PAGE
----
Safeguarding the foundation of our food system for future generations.
Svalbard Global Seed Vault, Norway (27 August 2020) – A unique 100-year experiment launches today at the Svalbard Global Seed Vault. The experiment, the first of its kind, is funded by the Norwegian Ministry of Agriculture and Food and involves partners from all over the world. It will shed light on the longevity of seeds of 13 globally important crops.
Results will be published throughout the course of the project, providing valuable knowledge that will help ensure optimal seed conservation in the Seed Vault and indeed genebanks in general. As recognized by SDG 2.5, this is a key step in safeguarding the foundation of our food system for future generations, and ensuring food and nutritional security.
“The experiment is one of a kind,” says Åsmund Asdal, Seed Vault Coordinator at NordGen. “It will provide future generations with knowledge of how quickly, or slowly, seeds die, and therefore how often they need to be regenerated.”
The first experimental seed samples, from the genebank at IPK Gatersleben in Germany, will be brought today to the Svalbard Global Seed Vault. They consist of barley, pea, wheat and lettuce. Over the next 2-3 years, seeds from nine additional crops will be sent to Svalbard by genebanks in Thailand, India, Portugal, Brazil and Sweden for the study. These seeds will be tested in 2030, and every decade thereafter, until 2120.
Seeds are stored in the Seed Vault at a temperature of –18°C and each sample is sealed in a small packet of 400 seeds.
So how long can seeds stay alive?
This experiment seeks to answer that question and inform future best practices for seed regeneration, one of the most important processes in a genebank.
Seed longevity is one of the core concerns of long-term seed conservation. Well dried and frozen seeds from many important food crops are generally thought to be able to stay alive for a very long time: centuries, perhaps even a thousand years in some cases. But these estimates mainly come from extrapolation from what are called “rapid ageing” experiments. Actual information on how long seeds can maintain their germination ability during storage under optimal conditions is needed, to validate the theory.
Genebanks test seeds in their collections regularly, to be able to regenerate seeds in time and keep the genetic resources viable and available for research and plant breeding. If genebank technicians can identify seeds that are no longer sufficiently viable in time, they can regenerate the seeds and keep their collections safe.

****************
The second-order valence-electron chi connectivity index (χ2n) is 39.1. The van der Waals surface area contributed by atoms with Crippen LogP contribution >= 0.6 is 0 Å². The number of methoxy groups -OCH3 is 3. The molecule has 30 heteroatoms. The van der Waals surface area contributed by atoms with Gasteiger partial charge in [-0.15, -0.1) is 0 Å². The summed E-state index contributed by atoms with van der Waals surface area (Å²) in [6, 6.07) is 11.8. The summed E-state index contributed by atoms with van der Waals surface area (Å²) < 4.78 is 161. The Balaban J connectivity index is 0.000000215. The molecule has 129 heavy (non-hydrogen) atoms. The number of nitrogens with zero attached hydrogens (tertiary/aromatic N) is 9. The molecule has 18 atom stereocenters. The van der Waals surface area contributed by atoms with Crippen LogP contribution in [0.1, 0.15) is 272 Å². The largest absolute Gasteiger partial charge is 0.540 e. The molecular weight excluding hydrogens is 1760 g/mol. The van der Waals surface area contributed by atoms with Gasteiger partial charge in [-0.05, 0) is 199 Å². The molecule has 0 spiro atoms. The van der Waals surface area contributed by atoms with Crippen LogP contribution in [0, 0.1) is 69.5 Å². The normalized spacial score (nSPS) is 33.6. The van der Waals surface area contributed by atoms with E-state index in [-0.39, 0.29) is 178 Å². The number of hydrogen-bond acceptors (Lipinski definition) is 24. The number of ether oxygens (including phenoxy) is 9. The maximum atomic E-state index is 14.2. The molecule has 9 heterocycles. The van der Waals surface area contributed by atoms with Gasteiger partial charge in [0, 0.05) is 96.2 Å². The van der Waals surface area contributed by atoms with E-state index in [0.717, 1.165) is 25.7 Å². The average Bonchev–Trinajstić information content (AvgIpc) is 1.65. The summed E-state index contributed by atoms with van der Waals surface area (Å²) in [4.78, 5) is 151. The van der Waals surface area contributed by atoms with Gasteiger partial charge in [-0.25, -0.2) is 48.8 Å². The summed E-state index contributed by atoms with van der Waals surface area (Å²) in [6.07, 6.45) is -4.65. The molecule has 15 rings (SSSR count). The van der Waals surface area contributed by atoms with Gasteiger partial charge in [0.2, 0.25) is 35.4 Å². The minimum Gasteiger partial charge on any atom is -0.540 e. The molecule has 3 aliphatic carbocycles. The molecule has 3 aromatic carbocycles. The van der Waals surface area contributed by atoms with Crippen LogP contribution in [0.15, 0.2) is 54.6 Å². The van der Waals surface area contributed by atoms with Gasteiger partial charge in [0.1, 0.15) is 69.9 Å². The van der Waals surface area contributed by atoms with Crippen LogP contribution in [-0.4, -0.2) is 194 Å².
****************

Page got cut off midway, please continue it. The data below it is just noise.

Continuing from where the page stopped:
“The most extraordinary aspect of this project is that it will go on for 100 years,” says Asdal about what most excites him about the project. “It is unique in that we will investigate the longevity of these seeds in real time. We will probably already see in 20-30 years differences between varieties and learn more about the importance of initial seed quality for long-term conservation.”
The Svalbard Global Seed Vault is a backup facility for the world’s crop diversity. Since its opening in 2008, genebanks all over the world have brought seed samples of the world’s most important food crops for permanent safeguarding to the Seed Vault. In February 2020, the Seed Vault crossed the threshold of 1 million seed samples from 87 different institutes and organizations.
Seed Vault Coordinator, NordGen
+47 91 36 51 66
- National Rice Seed Storage Laboratory for Genetic Resources (NRSSL) in Thailand
- International Crop Research Institute for the Semi-Arid Tropics (ICRISAT) in India
- Instituto Nacional de Investigação Agrária, (INIAV) in Portugal
- Empresa Brasileira de Pesquisa Agropecuária (Embrapa) in Brazil
- Leibniz Institute of Plant Genetics and Crop Plant Research (IPK) in Germany
- Nordic Genetic Resource Centre (NordGen) in Sweden
(Statistics from Genesys)
Svalbard Global Seed Vault
The Seed Vault is the largest safety backup of the world’s crop diversity. Norway established and owns the Seed Vault. It is managed and operated in a partnership between the Norwegian Ministry of Agriculture and Food, the Nordic Genetic Resource Centre (NordGen) and the international organization Crop Trust. https://seedvault.nordgen.org/
The Norwegian Ministry of Agriculture and Food
The Norwegian Ministry of Agriculture and Food is the legal and administrative body of the Seed Vault and has the overall responsibility for its management, security and funding. www.regjeringen.no
NordGen manages and operates the seed deposits in partnership with the Norwegian Ministry of Agriculture and Food and Crop Trust. NordGen is the focal point for depositors, coordinates seed deposits and operates a publicly accessible online database of the deposited seeds.www.nordgen.org
The Crop Trust works to establish an efficient global system of crop conservation, with the Seed Vault providing the last level of safety duplication of the world’s genebanks. The Crop Trust provides financial support to select gene banks in developing countries for shipment of seeds to the Seed Vault. www.croptrust.org